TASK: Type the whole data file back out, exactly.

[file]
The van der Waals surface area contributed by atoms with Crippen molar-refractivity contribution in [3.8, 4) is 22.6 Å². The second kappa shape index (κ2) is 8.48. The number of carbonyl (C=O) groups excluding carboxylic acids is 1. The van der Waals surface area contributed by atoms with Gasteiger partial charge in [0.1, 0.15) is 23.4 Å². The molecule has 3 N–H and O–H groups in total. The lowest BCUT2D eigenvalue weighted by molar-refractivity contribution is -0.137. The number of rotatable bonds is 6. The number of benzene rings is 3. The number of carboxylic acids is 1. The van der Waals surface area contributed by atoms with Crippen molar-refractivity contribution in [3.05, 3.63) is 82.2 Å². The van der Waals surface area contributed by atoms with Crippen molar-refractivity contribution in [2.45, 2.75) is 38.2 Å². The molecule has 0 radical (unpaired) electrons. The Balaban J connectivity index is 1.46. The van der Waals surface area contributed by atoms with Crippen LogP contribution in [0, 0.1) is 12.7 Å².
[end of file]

The van der Waals surface area contributed by atoms with Crippen molar-refractivity contribution in [3.8, 4) is 22.6 Å². The second kappa shape index (κ2) is 8.48. The number of carbonyl (C=O) groups excluding carboxylic acids is 1. The van der Waals surface area contributed by atoms with Gasteiger partial charge in [0.1, 0.15) is 23.4 Å². The molecule has 3 N–H and O–H groups in total. The lowest BCUT2D eigenvalue weighted by molar-refractivity contribution is -0.137. The number of rotatable bonds is 6. The number of benzene rings is 3. The number of carboxylic acids is 1. The van der Waals surface area contributed by atoms with Crippen molar-refractivity contribution in [3.05, 3.63) is 82.2 Å². The van der Waals surface area contributed by atoms with Crippen molar-refractivity contribution in [2.45, 2.75) is 38.2 Å². The molecule has 0 radical (unpaired) electrons. The Balaban J connectivity index is 1.46. The van der Waals surface area contributed by atoms with Crippen LogP contribution in [0, 0.1) is 12.7 Å².